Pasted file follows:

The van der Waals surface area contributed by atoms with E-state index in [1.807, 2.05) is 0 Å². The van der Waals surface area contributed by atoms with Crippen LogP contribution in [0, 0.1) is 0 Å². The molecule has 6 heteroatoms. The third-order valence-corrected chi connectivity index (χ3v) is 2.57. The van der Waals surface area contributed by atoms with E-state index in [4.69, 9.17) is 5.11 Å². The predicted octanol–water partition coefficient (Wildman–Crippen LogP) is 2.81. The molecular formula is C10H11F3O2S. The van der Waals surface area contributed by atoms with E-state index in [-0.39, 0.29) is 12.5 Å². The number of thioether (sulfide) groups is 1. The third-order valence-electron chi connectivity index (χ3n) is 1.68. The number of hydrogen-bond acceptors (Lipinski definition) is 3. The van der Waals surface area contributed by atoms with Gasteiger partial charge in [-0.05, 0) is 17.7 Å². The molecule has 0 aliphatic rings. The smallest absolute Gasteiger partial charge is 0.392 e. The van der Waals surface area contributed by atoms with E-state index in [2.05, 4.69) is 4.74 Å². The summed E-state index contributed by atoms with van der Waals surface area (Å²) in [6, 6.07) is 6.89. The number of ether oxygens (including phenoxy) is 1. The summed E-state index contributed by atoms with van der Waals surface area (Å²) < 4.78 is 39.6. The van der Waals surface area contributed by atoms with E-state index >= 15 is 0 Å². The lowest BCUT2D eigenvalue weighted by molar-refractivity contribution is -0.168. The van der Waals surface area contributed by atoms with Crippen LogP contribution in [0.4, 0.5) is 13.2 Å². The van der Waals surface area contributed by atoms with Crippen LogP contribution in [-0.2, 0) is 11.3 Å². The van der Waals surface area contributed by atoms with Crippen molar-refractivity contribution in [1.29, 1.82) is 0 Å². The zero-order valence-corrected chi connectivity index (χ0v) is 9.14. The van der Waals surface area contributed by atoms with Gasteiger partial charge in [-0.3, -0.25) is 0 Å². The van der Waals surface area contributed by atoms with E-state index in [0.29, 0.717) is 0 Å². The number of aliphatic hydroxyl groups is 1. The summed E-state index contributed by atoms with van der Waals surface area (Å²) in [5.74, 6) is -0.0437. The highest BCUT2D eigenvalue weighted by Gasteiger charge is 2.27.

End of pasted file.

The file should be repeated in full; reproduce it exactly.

The van der Waals surface area contributed by atoms with E-state index in [1.807, 2.05) is 0 Å². The van der Waals surface area contributed by atoms with Crippen LogP contribution in [0, 0.1) is 0 Å². The molecule has 6 heteroatoms. The third-order valence-corrected chi connectivity index (χ3v) is 2.57. The van der Waals surface area contributed by atoms with E-state index in [4.69, 9.17) is 5.11 Å². The predicted octanol–water partition coefficient (Wildman–Crippen LogP) is 2.81. The molecular formula is C10H11F3O2S. The van der Waals surface area contributed by atoms with E-state index in [-0.39, 0.29) is 12.5 Å². The number of thioether (sulfide) groups is 1. The third-order valence-electron chi connectivity index (χ3n) is 1.68. The number of hydrogen-bond acceptors (Lipinski definition) is 3. The van der Waals surface area contributed by atoms with Gasteiger partial charge in [-0.05, 0) is 17.7 Å². The molecule has 0 aliphatic rings. The smallest absolute Gasteiger partial charge is 0.392 e. The van der Waals surface area contributed by atoms with E-state index in [2.05, 4.69) is 4.74 Å². The summed E-state index contributed by atoms with van der Waals surface area (Å²) in [6, 6.07) is 6.89. The number of ether oxygens (including phenoxy) is 1. The summed E-state index contributed by atoms with van der Waals surface area (Å²) < 4.78 is 39.6. The van der Waals surface area contributed by atoms with E-state index >= 15 is 0 Å². The lowest BCUT2D eigenvalue weighted by molar-refractivity contribution is -0.168. The van der Waals surface area contributed by atoms with Crippen LogP contribution in [0.4, 0.5) is 13.2 Å². The van der Waals surface area contributed by atoms with Crippen LogP contribution in [-0.2, 0) is 11.3 Å². The van der Waals surface area contributed by atoms with Crippen molar-refractivity contribution in [1.29, 1.82) is 0 Å². The zero-order valence-corrected chi connectivity index (χ0v) is 9.14. The van der Waals surface area contributed by atoms with Gasteiger partial charge in [-0.3, -0.25) is 0 Å². The van der Waals surface area contributed by atoms with E-state index in [0.29, 0.717) is 0 Å². The number of aliphatic hydroxyl groups is 1. The summed E-state index contributed by atoms with van der Waals surface area (Å²) in [5.74, 6) is -0.0437. The highest BCUT2D eigenvalue weighted by Gasteiger charge is 2.27.